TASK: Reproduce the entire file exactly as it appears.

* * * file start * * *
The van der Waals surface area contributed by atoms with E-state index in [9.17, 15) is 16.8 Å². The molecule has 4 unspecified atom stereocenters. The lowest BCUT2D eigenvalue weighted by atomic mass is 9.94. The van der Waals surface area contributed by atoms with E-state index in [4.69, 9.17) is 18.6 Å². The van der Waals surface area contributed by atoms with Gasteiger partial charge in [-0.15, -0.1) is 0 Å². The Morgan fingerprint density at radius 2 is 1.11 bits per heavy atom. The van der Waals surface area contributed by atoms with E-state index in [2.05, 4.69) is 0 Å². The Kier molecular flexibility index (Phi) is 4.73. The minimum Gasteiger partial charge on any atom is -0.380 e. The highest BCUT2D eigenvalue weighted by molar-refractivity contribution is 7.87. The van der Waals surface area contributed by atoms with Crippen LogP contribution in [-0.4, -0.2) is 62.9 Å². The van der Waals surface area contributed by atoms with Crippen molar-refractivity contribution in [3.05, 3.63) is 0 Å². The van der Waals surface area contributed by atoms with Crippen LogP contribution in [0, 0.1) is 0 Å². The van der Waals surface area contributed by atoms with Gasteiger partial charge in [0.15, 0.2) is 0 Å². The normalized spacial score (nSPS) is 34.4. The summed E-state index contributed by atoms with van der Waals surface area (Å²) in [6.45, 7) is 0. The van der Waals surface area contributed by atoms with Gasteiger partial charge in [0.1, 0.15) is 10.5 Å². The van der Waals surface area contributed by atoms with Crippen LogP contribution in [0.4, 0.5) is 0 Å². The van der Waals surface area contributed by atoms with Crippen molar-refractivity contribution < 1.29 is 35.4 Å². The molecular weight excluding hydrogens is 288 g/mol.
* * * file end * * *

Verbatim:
The van der Waals surface area contributed by atoms with E-state index in [9.17, 15) is 16.8 Å². The molecule has 4 unspecified atom stereocenters. The lowest BCUT2D eigenvalue weighted by atomic mass is 9.94. The van der Waals surface area contributed by atoms with E-state index in [4.69, 9.17) is 18.6 Å². The van der Waals surface area contributed by atoms with Gasteiger partial charge in [-0.15, -0.1) is 0 Å². The Morgan fingerprint density at radius 2 is 1.11 bits per heavy atom. The van der Waals surface area contributed by atoms with E-state index in [2.05, 4.69) is 0 Å². The Kier molecular flexibility index (Phi) is 4.73. The minimum Gasteiger partial charge on any atom is -0.380 e. The highest BCUT2D eigenvalue weighted by molar-refractivity contribution is 7.87. The van der Waals surface area contributed by atoms with Crippen LogP contribution in [-0.4, -0.2) is 62.9 Å². The van der Waals surface area contributed by atoms with Crippen molar-refractivity contribution in [3.05, 3.63) is 0 Å². The van der Waals surface area contributed by atoms with Crippen LogP contribution in [0, 0.1) is 0 Å². The van der Waals surface area contributed by atoms with Gasteiger partial charge in [0.15, 0.2) is 0 Å². The normalized spacial score (nSPS) is 34.4. The summed E-state index contributed by atoms with van der Waals surface area (Å²) in [6.45, 7) is 0. The van der Waals surface area contributed by atoms with Gasteiger partial charge in [0.1, 0.15) is 10.5 Å². The van der Waals surface area contributed by atoms with Crippen LogP contribution in [0.4, 0.5) is 0 Å². The van der Waals surface area contributed by atoms with Crippen molar-refractivity contribution < 1.29 is 35.4 Å². The molecular weight excluding hydrogens is 288 g/mol.